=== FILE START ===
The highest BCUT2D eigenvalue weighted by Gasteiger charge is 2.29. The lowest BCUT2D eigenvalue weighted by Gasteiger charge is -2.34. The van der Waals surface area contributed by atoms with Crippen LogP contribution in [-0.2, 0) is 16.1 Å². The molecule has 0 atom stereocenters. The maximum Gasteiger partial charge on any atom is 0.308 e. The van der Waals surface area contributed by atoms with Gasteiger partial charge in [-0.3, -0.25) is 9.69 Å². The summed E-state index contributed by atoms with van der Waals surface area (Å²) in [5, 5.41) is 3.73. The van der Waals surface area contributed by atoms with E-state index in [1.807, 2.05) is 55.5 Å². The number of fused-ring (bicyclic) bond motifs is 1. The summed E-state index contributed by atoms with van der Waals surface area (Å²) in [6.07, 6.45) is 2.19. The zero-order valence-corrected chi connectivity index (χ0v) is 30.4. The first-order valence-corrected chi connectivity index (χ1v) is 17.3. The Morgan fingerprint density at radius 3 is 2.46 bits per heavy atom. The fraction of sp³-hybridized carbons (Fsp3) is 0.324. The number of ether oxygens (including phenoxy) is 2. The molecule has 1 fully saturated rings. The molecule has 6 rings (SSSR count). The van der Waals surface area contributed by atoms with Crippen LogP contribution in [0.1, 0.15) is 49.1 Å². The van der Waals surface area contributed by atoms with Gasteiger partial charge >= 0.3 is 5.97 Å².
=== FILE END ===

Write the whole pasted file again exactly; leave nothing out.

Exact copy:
The highest BCUT2D eigenvalue weighted by Gasteiger charge is 2.29. The lowest BCUT2D eigenvalue weighted by Gasteiger charge is -2.34. The van der Waals surface area contributed by atoms with Crippen LogP contribution in [-0.2, 0) is 16.1 Å². The molecule has 0 atom stereocenters. The maximum Gasteiger partial charge on any atom is 0.308 e. The van der Waals surface area contributed by atoms with Gasteiger partial charge in [-0.3, -0.25) is 9.69 Å². The summed E-state index contributed by atoms with van der Waals surface area (Å²) in [5, 5.41) is 3.73. The van der Waals surface area contributed by atoms with E-state index in [1.807, 2.05) is 55.5 Å². The number of fused-ring (bicyclic) bond motifs is 1. The summed E-state index contributed by atoms with van der Waals surface area (Å²) in [6.07, 6.45) is 2.19. The zero-order valence-corrected chi connectivity index (χ0v) is 30.4. The first-order valence-corrected chi connectivity index (χ1v) is 17.3. The Morgan fingerprint density at radius 3 is 2.46 bits per heavy atom. The fraction of sp³-hybridized carbons (Fsp3) is 0.324. The number of ether oxygens (including phenoxy) is 2. The molecule has 1 fully saturated rings. The molecule has 6 rings (SSSR count). The van der Waals surface area contributed by atoms with Crippen LogP contribution in [0.1, 0.15) is 49.1 Å². The van der Waals surface area contributed by atoms with Gasteiger partial charge >= 0.3 is 5.97 Å².